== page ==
Thursday, March 10, 2011

Toddler Benchmark

My New Year's Resolution this year was to not accept any behavior from students that I would not accept from my own children.  This doesn't seem like it should be a very high bar to reach, given that my youngest child is not yet 2, but you'd be surprised.  Or maybe you wouldn't.  My sisters, Real World Skipper and Stacy, tell me horror stories about colleagues and subordinates who think "I lost track of time." is a legitimate reason for a 3 hour coffee break or that sharing the gory details of your last vodka binge with a virtual stranger is an appropriate work behavior.  So now I am on a quest: to do my best to make sure that the young people who pass through my door are at least marginally prepared to go out into the world and, if nothing more, pretend to be grown ups (which in reality is what most of us are doing anyway--pretending).

My first battle in this war has been over cell phones.  Now don't get me wrong; I love my phone.  Well no, I love the concept of having a cell phone, but I'm not particularly enamored with my current model. That's not relevant.  The point is, I have no objection to the concept of a cell phone.  What I do object to is having to send messages like the following:

Just a reminder that cell phones/smartphones/Blackberries should be turned off during class time.  Midge (obviously not the TA's real name) and I have both received emails sent from a student's Blackberry during class time this semester, something that is not an appropriate use of classroom time.  From now on, emails sent during class will not receive a response.  If you have a question or problem related to class material or an assignment, please ask during class or speak to us afterward, otherwise please wait until after class to send emails.

What is troubling is that I'm not sure whether it bothers me more that this student was obviously way too busy texting during class to bother stopping to ask her question in real time, or that it did not occur to her that the message was going to come in stamped with both the time it was sent and the ubiquitous "Sent from my Blackberry" signature.

Then there was the conversation I had with an otherwise very bright young woman after I asked her to put her phone away during class.  She came up after class was over to apologize for texting during class and then added "but I was really angry about something and I couldn't stand it, so I HAD to get it out," which left me wondering what would have happened if she hadn't had a cell phone handy.  Would she have exploded?  Would she have suddenly jumped out of her seat during class and begun screaming about whatever made her so angry?  Probably neither.  She would probably have come to class, complained to the friends sitting around her briefly, and then either seethed about it during class or been distracted by work and forgotten about it until she left.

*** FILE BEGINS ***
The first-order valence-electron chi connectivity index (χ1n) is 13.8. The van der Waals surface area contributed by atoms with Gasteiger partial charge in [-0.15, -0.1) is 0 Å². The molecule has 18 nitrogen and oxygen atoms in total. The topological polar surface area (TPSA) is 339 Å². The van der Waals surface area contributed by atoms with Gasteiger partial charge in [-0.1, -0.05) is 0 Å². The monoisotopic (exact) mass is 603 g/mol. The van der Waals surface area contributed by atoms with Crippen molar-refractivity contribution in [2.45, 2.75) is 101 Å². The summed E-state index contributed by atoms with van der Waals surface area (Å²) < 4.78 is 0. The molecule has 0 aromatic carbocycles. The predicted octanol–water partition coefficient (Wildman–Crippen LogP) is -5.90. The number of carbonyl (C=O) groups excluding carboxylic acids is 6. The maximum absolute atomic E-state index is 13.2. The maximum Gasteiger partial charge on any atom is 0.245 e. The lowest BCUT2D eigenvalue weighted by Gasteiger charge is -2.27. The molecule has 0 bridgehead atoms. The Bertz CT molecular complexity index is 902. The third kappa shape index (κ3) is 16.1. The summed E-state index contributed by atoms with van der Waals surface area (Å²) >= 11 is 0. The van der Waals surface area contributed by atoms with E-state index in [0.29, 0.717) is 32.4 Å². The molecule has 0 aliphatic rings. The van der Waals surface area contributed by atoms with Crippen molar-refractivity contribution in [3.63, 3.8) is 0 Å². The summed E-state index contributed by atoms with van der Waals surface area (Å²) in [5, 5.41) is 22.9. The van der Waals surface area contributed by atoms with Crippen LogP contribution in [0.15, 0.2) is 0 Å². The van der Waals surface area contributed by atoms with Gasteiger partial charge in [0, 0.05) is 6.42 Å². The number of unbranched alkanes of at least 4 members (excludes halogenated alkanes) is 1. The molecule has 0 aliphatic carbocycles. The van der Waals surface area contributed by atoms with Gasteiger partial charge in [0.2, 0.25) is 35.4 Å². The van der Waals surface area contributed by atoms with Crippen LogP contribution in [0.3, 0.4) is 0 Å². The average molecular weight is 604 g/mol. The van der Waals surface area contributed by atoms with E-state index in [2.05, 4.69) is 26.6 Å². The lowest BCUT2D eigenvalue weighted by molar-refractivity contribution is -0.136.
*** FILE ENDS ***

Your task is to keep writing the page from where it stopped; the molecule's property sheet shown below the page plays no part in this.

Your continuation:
And THIS is what it is that bothers me about cell phones--confusing immediate with imperative.  Just because you CAN broadcast every thought that wanders through your head at the nanosecond that it does, does not mean you have to.  Just because you don't have to wait to transmit whatever it is you've just now thought of, doesn't mean you shouldn't.  The idea that my phone is ringing, I MUST ANSWER IT NOW baffles me. Human ingenuity invented answering machines for land line phones to avoid this very idea!  Your phone and mine and pretty much every other cell phone traveling around in someone's pocket or bag came with this very cool feature.  If you don't answer it, a very nice lady will answer on your behalf and tell the person calling that you are unavailable and will record whatever it is they have to say for you to listen to at some more convenient time.  Preferably a time when you are not sitting in class, taking an exam, driving down the interstate, checking out at the grocery store, or sitting at the dinner table with your family.  And texting is even better, because there is no middle man (so to speak).  The message goes right to your phone and there it sits, patiently waiting for you until you get around to reading it, again, preferably not at any of the aforementioned times.  Honest.  I swear.  They do not have expiration dates.  I know this because I have text messages left in my inbox from 3 years ago, and they're still sitting there waiting to see what I will ultimately do with them.  They've go nowhere else to go.

Perhaps I should have mentioned all of this to the young woman who was called into my office to meet with me after she plagiarized not one but two papers and skipped two exams in class.  When she showed up in my office, a minor miracle in and of itself given her difficulty in making it to the classroom, she waltzed in and sat down while she was talking on her phone.  I instructed her to please go back outside and finish her call before coming in to meet with me.  She stood up, sighed, rolled her eyes, walked just outside the door and while looking at me said "I gotta go, Babe.  She's making me hang up the phone."  I considered telling her I was not making her do anything; she was welcome to go elsewhere and carry on her conversation.  I also considered yanking the phone out of her hand and tossing it out the office window.  In the end I did neither, because I recognized that someone who feels put out by being given the chance to salvage their college career after plagiarizing two papers and skipping multiple exams is well beyond the aid of voicemail.

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